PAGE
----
AND BEFORE I GET JUMPED HERE, understand what I’m referencing (and have the top post on xDDDD).

You could always just move in the opposite direction for a time period to counteract the momentum. Not exactly healthy for the robot though

Other alternatives could include undershooting or PID controls

But if momentum is the problem, then you are very likely to suffer overshoot going in the opposite direction. Then the system tries to go back the other way and you end up with a system suffering from “the shakes” - always wiggling around but never settling on the final commanded value because it’s highly unlikely to nail an exact value. So the easiest way to deal with it is to program for a window of acceptable values. If you actually need single-tick encoder precision, then you might need to re-think the approach to whatever you’re doing.

Just to be clear (and sorry for further diverting this thread) using this method allows your encoder counts to always be up-to-date rather than updating every 20 or 25 ms? Does very much change in position happen on a drive in less than 20ms? I could see how this could be useful for more accurately calculating velocity, though.

using hardware interrupts in this way means that whenever the pin detects the specified change (in this case,


), the whole system pauses to call the specified handler function.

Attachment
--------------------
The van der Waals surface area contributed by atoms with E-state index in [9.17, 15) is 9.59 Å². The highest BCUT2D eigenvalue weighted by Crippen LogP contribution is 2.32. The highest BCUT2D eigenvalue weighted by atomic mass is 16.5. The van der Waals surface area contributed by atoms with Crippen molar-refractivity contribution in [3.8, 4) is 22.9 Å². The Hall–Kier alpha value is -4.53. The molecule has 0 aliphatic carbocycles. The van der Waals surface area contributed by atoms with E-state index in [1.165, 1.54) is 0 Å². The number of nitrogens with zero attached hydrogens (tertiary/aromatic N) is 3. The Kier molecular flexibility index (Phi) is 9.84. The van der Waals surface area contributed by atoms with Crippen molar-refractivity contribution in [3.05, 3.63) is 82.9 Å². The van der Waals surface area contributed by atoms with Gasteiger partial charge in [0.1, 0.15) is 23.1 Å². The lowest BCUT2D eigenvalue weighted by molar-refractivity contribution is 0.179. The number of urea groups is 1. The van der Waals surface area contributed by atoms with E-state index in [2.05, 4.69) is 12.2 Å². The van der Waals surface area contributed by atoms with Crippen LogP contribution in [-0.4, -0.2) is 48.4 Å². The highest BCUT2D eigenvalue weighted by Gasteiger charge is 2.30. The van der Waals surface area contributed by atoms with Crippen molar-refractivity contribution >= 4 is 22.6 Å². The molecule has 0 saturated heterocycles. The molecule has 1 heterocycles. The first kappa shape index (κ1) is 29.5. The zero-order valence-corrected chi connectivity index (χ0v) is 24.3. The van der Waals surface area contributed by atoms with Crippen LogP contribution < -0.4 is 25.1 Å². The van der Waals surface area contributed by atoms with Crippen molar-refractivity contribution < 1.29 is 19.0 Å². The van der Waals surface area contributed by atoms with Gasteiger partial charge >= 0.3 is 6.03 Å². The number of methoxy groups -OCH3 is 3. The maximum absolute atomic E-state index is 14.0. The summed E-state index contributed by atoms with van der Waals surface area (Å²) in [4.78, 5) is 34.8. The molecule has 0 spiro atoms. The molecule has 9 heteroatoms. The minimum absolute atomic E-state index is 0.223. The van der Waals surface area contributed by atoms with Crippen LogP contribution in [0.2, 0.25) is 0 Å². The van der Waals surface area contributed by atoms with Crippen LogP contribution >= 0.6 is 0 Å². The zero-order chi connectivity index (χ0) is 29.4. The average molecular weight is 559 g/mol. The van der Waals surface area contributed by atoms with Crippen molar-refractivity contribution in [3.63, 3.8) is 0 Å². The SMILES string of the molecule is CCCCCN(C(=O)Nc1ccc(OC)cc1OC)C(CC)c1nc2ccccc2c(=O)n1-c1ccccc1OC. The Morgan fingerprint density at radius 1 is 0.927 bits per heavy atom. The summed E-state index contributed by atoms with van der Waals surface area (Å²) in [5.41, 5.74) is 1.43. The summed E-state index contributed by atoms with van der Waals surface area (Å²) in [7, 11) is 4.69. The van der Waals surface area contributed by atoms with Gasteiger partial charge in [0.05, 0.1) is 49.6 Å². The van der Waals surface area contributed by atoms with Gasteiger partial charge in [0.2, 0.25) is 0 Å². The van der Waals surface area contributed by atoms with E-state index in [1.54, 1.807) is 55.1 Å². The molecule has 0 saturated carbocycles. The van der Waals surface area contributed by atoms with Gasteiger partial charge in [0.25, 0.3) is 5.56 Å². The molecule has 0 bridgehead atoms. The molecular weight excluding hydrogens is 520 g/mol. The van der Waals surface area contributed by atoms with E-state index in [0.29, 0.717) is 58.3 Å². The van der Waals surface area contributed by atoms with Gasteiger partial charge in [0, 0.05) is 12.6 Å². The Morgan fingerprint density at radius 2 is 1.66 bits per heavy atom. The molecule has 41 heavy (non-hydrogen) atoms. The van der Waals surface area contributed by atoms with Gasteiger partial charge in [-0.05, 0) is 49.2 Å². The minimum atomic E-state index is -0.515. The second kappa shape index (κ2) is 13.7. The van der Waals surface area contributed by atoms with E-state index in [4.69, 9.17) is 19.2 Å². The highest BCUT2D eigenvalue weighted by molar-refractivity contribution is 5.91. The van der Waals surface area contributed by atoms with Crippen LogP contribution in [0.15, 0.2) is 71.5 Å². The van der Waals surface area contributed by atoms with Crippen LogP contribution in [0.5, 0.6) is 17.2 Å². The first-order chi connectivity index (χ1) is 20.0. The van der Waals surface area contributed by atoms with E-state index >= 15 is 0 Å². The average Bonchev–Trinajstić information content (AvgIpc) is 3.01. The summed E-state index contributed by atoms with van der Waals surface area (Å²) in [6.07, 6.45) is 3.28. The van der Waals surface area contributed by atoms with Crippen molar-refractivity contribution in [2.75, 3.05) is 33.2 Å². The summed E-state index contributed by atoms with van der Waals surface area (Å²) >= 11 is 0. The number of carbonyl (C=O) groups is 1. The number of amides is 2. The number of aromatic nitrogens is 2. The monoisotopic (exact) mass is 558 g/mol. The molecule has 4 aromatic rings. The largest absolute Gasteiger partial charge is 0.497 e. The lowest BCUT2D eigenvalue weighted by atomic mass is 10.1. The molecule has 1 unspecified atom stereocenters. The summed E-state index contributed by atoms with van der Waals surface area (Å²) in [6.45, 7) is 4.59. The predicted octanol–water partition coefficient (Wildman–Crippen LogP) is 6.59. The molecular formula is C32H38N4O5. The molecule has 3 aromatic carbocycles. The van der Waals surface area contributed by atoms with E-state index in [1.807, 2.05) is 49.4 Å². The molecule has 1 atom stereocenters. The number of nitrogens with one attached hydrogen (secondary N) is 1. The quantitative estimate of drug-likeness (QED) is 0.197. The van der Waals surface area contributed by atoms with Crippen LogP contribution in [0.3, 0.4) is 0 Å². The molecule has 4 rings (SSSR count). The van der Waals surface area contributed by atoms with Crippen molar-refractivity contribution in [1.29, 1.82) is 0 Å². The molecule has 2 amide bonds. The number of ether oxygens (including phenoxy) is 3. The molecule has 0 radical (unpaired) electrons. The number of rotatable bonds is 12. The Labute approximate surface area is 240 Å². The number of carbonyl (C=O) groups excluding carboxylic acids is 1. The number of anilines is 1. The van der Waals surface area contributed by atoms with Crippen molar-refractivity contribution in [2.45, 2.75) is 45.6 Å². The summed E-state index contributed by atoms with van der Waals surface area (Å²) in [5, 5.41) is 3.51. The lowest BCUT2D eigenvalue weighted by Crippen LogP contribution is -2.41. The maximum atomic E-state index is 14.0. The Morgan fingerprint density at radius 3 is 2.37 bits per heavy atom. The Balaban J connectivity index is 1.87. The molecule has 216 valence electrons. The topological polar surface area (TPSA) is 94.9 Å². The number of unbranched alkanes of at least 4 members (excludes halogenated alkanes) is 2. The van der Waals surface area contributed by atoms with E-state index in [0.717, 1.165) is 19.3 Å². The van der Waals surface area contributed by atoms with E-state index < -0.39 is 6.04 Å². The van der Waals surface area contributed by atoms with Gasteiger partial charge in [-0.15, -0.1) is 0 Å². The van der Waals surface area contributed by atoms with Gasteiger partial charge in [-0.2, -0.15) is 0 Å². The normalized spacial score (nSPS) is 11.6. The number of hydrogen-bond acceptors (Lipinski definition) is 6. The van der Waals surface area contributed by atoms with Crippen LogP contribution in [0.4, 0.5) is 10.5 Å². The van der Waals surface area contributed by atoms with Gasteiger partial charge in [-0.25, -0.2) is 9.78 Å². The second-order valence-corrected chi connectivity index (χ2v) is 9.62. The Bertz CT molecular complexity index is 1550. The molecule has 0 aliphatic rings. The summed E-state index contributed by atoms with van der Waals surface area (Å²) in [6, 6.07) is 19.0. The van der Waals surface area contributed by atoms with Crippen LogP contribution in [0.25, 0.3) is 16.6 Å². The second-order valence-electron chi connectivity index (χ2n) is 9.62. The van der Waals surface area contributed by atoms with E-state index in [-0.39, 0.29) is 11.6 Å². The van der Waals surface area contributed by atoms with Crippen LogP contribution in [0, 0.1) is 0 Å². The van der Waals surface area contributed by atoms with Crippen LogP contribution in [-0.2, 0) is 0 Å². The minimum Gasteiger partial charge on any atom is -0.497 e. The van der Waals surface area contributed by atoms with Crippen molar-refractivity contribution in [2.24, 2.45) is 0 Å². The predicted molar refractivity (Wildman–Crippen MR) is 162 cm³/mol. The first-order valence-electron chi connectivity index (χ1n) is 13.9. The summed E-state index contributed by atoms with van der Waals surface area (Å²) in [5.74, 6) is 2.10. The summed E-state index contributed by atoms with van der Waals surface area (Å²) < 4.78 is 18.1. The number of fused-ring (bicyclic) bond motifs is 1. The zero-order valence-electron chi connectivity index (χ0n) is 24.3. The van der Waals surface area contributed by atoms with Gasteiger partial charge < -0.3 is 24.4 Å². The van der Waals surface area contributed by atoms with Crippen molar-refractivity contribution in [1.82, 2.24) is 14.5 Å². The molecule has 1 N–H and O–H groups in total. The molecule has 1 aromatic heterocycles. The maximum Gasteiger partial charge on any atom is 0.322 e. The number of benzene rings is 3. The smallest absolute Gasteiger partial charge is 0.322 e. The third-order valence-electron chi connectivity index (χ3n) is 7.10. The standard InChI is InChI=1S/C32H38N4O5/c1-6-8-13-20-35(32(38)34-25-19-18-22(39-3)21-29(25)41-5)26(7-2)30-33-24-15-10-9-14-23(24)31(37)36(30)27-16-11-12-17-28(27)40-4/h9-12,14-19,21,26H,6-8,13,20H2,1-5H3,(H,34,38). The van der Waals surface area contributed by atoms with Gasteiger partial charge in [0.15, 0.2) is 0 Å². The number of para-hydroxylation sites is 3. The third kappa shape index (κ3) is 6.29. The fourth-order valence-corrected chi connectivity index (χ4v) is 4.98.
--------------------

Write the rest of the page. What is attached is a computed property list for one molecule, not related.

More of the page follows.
Which in this case is updating the encoder counts. I guess you could put a condition in there to do something more if the count is a certain value, like brake the motors in the OP’s case

Remember you could also set an interrupt to do other things, but generally an interrupt might run a fast algorithm or convert the values received by the sensor to something else (perhaps some SI units or updating variables variables carrying both radians and degrees).

#PROSMasterRace as it really does give you some pretty awesome functionality.

Not wanting to burst everyones bubble, but using interrupts is the only practical way to interface the quad encoders, all the available programming options (RC, ConVEX, EasyC) use this method and update the encoder count every time there is a transition on one of the two encoder input signals.

PROS makes it easy to setup an interrupt for something like a button press, but then you also have to deal with issues like debouncing that may cause several interrupts to happen very quickly. You can also setup interrupts in ConVEX, I just didn’t advertise that functionality as it doesn’t have much application with the limited sensors available from VEX for competition use.

You generally don’t want to have too much code inside an interrupt otherwise you may disrupt other system functions.

We have noticed that spinning the motors at 10 in the opposite direction will do the trick without actually moving the slip gear back. If its still an issue, you can spin some of the motors forward at 10 and some backward at 10, but at that point, you should probably just make a PID loop (or PD or PI).

I had originally read Cody’s post to mean an interupt wasn’t triggering upon reaching the goal location but rather when the task happened to run next. Obviously all the encoders use interrupts to update their values. Same with ultrasonic sensors in ROBOTC. You could not do it any other way. (well)

But ROBOTC does not allow someone to add small bits of code to the encoder ISR. It just really isn’t very useful with the sensors and processing power available.